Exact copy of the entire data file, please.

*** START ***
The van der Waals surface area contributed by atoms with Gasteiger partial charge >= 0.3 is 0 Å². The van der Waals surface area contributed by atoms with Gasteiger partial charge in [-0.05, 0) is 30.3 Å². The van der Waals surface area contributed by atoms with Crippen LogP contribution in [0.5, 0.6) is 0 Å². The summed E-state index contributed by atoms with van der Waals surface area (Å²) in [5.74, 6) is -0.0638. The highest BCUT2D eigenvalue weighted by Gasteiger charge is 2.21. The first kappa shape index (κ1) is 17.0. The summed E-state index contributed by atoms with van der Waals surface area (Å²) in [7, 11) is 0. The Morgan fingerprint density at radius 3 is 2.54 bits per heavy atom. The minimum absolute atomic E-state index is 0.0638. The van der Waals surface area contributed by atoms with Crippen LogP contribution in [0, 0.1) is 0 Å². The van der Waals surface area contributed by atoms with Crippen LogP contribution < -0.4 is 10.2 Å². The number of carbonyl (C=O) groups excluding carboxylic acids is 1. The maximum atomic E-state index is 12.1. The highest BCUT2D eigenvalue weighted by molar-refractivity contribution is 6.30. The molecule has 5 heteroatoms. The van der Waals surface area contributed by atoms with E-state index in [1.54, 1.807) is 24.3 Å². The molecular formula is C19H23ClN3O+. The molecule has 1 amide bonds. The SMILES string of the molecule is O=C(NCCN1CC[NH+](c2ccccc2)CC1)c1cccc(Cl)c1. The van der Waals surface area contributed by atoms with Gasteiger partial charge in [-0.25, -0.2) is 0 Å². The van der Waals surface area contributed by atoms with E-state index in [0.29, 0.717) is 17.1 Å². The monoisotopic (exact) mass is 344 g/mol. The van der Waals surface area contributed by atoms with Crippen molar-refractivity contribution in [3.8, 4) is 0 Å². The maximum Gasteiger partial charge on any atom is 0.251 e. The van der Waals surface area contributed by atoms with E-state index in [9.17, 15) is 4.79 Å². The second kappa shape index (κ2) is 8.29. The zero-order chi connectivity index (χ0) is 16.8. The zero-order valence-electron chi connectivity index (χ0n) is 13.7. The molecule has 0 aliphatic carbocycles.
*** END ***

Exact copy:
The van der Waals surface area contributed by atoms with Gasteiger partial charge >= 0.3 is 0 Å². The van der Waals surface area contributed by atoms with Gasteiger partial charge in [-0.05, 0) is 30.3 Å². The van der Waals surface area contributed by atoms with Crippen LogP contribution in [0.5, 0.6) is 0 Å². The summed E-state index contributed by atoms with van der Waals surface area (Å²) in [5.74, 6) is -0.0638. The highest BCUT2D eigenvalue weighted by Gasteiger charge is 2.21. The first kappa shape index (κ1) is 17.0. The summed E-state index contributed by atoms with van der Waals surface area (Å²) in [7, 11) is 0. The Morgan fingerprint density at radius 3 is 2.54 bits per heavy atom. The minimum absolute atomic E-state index is 0.0638. The van der Waals surface area contributed by atoms with Crippen LogP contribution in [0, 0.1) is 0 Å². The van der Waals surface area contributed by atoms with Crippen LogP contribution < -0.4 is 10.2 Å². The number of carbonyl (C=O) groups excluding carboxylic acids is 1. The maximum atomic E-state index is 12.1. The highest BCUT2D eigenvalue weighted by molar-refractivity contribution is 6.30. The molecule has 5 heteroatoms. The van der Waals surface area contributed by atoms with E-state index in [1.54, 1.807) is 24.3 Å². The molecular formula is C19H23ClN3O+. The molecule has 1 amide bonds. The SMILES string of the molecule is O=C(NCCN1CC[NH+](c2ccccc2)CC1)c1cccc(Cl)c1. The van der Waals surface area contributed by atoms with Gasteiger partial charge in [-0.25, -0.2) is 0 Å². The van der Waals surface area contributed by atoms with E-state index in [0.29, 0.717) is 17.1 Å². The monoisotopic (exact) mass is 344 g/mol. The van der Waals surface area contributed by atoms with Crippen molar-refractivity contribution in [3.8, 4) is 0 Å². The maximum Gasteiger partial charge on any atom is 0.251 e. The van der Waals surface area contributed by atoms with E-state index in [9.17, 15) is 4.79 Å². The second kappa shape index (κ2) is 8.29. The zero-order chi connectivity index (χ0) is 16.8. The zero-order valence-electron chi connectivity index (χ0n) is 13.7. The molecule has 0 aliphatic carbocycles.